Jan Lewitt (1907
Jerzy Him (1900 - 1981)
Jan Le Witt and George Him were a comparative rarity, a
graphic design duo; signing their work as 'Lewitt-Him' they brought an
innovative use of colour, imaginative abstraction and symbolism to commercial
design. Both Polish by birth, they arrived in London in 1937, sponsored
by the Victoria and Albert Museum and Lund Humphries. They established
their reputation for fine poster work in World War II, and for their exhibition
work with their much loved Guinness Clock at the Festival of Britain.
In Poland their illustrations for Lokomotywa helped make it a children's
classic and they continued with book illustration throughout their partnership.
Of very different temperaments and artistic interests the partnership
lasted some twenty years, to January 1955, when Le Witt left to develop
his career as an artist. Him continued his commitment to graphic design
- illustration, exhibitions and general commercial work - most remarkable
of which were his witty illustrations marrying Stephen Potter's texts
for Schweppes - 'Schweppshire', one of the longest lasting advertisement
campaigns. Hoepli on line
The Lewitt-Him Design Partnership
Jan Lewitt and George Him began working together as the Lewitt-Him design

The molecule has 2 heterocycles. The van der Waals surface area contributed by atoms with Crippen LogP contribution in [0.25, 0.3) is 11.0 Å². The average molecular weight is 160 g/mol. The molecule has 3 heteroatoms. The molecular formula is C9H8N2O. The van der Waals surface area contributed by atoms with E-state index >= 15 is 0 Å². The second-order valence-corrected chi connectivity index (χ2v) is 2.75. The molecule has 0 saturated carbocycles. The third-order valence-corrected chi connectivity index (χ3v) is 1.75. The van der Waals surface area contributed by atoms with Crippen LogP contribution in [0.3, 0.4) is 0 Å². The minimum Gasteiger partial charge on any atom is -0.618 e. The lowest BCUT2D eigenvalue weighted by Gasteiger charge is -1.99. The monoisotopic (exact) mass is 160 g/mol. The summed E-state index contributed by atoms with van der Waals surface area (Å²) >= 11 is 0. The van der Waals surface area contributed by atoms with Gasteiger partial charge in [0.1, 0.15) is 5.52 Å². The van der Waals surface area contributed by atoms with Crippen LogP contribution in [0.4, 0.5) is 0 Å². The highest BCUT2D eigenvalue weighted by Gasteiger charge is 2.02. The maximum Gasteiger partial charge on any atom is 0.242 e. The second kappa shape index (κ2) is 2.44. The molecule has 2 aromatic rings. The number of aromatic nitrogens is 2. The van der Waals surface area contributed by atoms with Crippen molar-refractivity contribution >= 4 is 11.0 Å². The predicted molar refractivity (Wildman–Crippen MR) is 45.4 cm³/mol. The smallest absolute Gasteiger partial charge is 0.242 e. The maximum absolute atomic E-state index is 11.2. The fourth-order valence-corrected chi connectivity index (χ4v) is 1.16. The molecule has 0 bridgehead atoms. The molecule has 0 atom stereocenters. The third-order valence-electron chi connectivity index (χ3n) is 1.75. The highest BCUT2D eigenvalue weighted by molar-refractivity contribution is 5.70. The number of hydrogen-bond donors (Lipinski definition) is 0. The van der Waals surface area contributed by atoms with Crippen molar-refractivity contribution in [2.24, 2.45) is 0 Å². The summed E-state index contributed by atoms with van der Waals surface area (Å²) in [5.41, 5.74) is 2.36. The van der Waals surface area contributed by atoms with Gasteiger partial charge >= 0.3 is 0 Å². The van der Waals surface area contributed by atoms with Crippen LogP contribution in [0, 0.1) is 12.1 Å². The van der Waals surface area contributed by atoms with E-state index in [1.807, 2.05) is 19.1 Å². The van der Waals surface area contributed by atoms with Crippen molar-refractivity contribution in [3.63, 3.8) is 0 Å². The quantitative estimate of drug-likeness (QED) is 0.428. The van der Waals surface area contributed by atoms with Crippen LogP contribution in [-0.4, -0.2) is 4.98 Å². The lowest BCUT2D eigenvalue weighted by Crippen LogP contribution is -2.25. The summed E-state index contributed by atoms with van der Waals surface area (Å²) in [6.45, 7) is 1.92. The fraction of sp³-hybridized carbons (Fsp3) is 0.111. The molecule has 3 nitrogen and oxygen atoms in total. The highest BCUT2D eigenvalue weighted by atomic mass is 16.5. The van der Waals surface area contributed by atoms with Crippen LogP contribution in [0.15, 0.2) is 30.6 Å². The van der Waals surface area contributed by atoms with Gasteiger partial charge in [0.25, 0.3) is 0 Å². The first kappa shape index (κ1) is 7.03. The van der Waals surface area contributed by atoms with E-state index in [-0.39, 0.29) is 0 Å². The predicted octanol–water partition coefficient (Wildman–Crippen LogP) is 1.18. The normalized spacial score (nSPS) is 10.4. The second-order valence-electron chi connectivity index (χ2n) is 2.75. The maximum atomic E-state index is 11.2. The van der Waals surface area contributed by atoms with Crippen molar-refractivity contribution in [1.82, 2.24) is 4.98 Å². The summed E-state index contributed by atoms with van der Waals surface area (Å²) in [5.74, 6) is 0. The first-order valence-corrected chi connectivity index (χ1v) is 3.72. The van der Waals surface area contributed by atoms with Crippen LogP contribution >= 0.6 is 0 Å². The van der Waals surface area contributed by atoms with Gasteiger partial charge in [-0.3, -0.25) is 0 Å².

partnership in 1933, shortly after George Him returned to Poland from
Germany. Lewitt-Him established themselves as designers of distinction
in Poland, and soon became known internationally through magazines like
Gebrauchsgraphik. They remained in partnership for 21 years.
In 1937 they were invited to exhibit their work at the gallery of Lund
Humphreys and because they liked London they decided to stay. They were
key figures in the influx of artistic talent arriving in Britain from
the rest of Europe at that time, under the impetus of the threat of persecution
by the Nazis and the imminent prospect of war.
During the 21 years of their collaboration they produced work of outstanding
originality and quality. Their first children's book Lokomotywa, or the
Locomotive, published in Poland in 1934, is generally considered a masterpiece.
Faber and Faber commissioned Lewitt-Him to illustrate The Little Red Engine
gets a Name by Diana Ross (1942), which is a classic of its period.
During World War II Lewitt-Him worked for the British Ministry of Information,
the Post Office, the Ministry of Food and others, also for the Polish
and Dutch Governments in exile producing mainly posters. These were ahead
of their time, distinguished, vivacious and witty. The Vegatabull and
Shank's Pony are still remembered.
Shortly after World War 2, the Lewitt-Him Partnership contributed to the
"Britain can make it" exhibition of 1946 and to the Festival
of Britain (1951) designing murals for the Education Pavilion and the
Guiness Festival Clock in Battersea Park.